Cotton growers to contribute to fatigue-management project

Grain Central June 27, 2024

Picking underway at a at Cam Geddes farm near Emerald. Source: Cotton Australia, Renee Anderson

A PROJECT led by the Rural Safety & Health Alliance and supported by bodies including the Cotton Research and Development Corporation aims to help the agricultural sector better understand, measure, and manage on-farm fatigue.

It has been designed to merge industry insights with cutting-edge research to deliver comprehensive, user-friendly guidance tailored to the unique demands of farming.

The team assigned to deliver the Farming and Fatigue: Growing Sensible Solutions project is a collaboration between the Appleton Institute and the Ag Education and Extension team at CQUniversity Australia and AgHealth Australia at The University of Sydney.

The team plans to explore the root causes and impacts of fatigue on farms, aiming to enhance safety, productivity and wellbeing across the agricultural sector.

Fatigue on-farm has been identified as an industry-wide priority for the RSHA, a partnership between rural RDCs investing to improve primary production’s health-and-safety record, and centred on innovative R&D.

Leading the project team is Appleton Institute director Sally Ferguson.

“The mining industry has been doing this for years – analysing specific element of their operators’ work that cause fatigue, understanding the specific consequences based on how their performance is impacted and managing that risk,” Professor Ferguson said.

“That’s what we want to learn for the farming sector.”

Prof Ferguson said managing fatigue in the agricultural industry was about tailoring solutions to individual situations.

“[The RSHA] wants producers to have a clear understanding of what causes fatigue and how their current working patterns can be tweaked a little bit to manage the risk better.

“It’s not about saying to farmers: ‘You have to change your entire schedule’; it’s about saying, ‘What do you need to be thinking about while you’re working to keep yourself safe, happy and productive?’”.

Prof Ferguson said managing fatigue was not about “downing tools after X number of hours”, because  fatigue was inevitably higher at some times of the year and at certain parts of the day for different individuals working in different industries.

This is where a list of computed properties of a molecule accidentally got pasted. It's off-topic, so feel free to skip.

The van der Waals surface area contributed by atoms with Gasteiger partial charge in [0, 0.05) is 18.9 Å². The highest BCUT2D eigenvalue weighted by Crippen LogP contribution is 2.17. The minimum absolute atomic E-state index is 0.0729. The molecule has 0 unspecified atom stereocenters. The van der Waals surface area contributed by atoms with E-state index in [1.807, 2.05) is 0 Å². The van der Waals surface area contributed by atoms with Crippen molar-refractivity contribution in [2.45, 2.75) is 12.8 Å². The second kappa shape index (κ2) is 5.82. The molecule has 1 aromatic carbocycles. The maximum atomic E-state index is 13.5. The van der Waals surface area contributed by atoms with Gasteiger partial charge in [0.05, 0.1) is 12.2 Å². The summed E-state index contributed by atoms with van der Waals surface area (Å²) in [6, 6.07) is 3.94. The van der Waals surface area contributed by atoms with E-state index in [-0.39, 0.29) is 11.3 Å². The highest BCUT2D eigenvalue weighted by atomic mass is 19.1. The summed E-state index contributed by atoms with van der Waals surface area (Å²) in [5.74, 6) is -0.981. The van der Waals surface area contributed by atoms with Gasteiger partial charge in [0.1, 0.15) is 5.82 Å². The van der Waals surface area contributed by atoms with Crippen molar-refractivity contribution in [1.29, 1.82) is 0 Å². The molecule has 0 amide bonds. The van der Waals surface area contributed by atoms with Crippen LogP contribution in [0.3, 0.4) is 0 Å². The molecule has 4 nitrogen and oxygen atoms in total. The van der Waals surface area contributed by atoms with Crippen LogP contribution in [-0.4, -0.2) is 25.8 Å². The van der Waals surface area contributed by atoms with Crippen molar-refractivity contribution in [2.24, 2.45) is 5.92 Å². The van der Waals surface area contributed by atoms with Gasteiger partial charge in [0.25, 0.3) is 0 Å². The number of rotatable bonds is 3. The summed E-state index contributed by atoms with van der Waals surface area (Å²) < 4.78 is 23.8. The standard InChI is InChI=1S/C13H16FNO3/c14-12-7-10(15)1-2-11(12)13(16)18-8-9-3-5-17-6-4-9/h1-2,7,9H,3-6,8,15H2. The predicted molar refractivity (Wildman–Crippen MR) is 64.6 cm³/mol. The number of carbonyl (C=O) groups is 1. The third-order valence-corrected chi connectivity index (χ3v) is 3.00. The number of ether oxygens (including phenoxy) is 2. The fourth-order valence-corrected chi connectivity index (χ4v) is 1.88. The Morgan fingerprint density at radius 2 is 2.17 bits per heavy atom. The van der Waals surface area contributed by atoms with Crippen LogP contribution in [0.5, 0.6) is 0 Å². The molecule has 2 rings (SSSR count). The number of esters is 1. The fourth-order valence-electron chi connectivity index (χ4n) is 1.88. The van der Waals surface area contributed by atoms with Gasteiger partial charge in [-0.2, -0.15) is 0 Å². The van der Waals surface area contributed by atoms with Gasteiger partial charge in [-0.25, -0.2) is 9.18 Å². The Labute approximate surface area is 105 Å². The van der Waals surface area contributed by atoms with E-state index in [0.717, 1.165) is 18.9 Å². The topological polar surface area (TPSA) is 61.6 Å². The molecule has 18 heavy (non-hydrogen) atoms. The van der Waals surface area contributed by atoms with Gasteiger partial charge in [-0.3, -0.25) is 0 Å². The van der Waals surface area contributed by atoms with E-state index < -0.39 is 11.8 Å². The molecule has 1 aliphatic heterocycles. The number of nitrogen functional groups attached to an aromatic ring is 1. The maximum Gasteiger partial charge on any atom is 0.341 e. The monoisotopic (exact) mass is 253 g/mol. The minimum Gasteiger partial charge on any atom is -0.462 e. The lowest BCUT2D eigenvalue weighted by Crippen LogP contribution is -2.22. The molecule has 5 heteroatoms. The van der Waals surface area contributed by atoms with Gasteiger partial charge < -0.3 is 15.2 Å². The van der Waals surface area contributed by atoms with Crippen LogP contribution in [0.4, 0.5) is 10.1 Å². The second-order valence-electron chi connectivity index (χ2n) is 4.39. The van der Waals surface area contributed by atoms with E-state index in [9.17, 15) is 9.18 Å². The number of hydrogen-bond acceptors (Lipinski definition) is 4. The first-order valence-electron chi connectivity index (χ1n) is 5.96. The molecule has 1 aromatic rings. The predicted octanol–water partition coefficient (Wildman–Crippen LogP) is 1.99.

Cotton Australia director and Walgett Cotton Growers Association member Bernie Bierhoff said fatigue presented in many different ways.

“As people get fatigued, their sense of what is safe and what is not is blurred,” Mr Bierhoff said.

“Employers limit work to a maximum number of days before a break; however, senior staff like owners, supervisors and managers often don’t take the time off they need, despite the best efforts of employers.

“Their day doesn’t end with physical labour; it continues with planning and office work at home before the next day even starts.”

Centred on the industry, the voice and views of farmers on the causes, consequences and controls for fatigue will be collected.

“We are running workshops through our networks in the agricultural sector including regional industry bodies like GippsDairy, and independent producer-run organisations Ag Innovation and Research Eyre Peninsula (AIR EP), just to name a few,” Prof Ferguson said.

Findings from these workshops will inform the design of a survey that will be distributed more broadly to ensure farm owners, managers, workers, contractors, and family members nationwide have the opportunity to contribute.

Researchers will then develop risk profiles unique to each sector, and create guides that will support individual farmers to develop their own evidence-based fatigue-management programs.

“We’re starting with four sectors – dairy, eggs, cotton and grains – and eventually we will build a model that would allow rollout to the wider agricultural industry.”

The project will deliver a practical, user-friendly guide as a final product that will assist agricultural enterprises of all sizes to understand, measure and manage fatigue on their farm.

“Ultimately the goal is to support health and safety, both short-term wellbeing as well as longer term, because we already know that work practices that challenge your body not only affect productivity, but also put pressure on physical and mental health.

“By extension we hope that this work will reduce on-farm injuries and even deaths.”

The fatigue-management guide will include tools to help farmers identify “hot spots” – where and why fatigue might be an issue in their operation, and how to deploy controls to reduce potential harm of fatigue without impacting production.

“I think it’s important for producers to know that this project is driven by their own industries.

“We have people in the research team who run farms and have lived experience doing these jobs – we’re excited to be contributing to the mission.”

Mr Bierhoff  said he looked forward to seeing the outcomes of the project, and hopes it will improve safety outcomes for all agricultural workers.

“’No job is worth getting killed over’ is something I hear constantly from my wife when she is telling me to slow down,” he said.

“She is definitely right, and that’s what makes this such a worthwhile project. At the end of the day, we want all of our employees to be safe at work and be able to go home to their families, and this project is working towards that goal.”

The Farming and Fatigue project is administered by AgriFutures Australia and funded by the RSHA, a partnership between: AgriFutures Australia; Australian Eggs; Australian Wool Innovation; Australian Pork; CRDC; Dairy Australia, and the Grains Research and Development Corporation.

Source: CRDC


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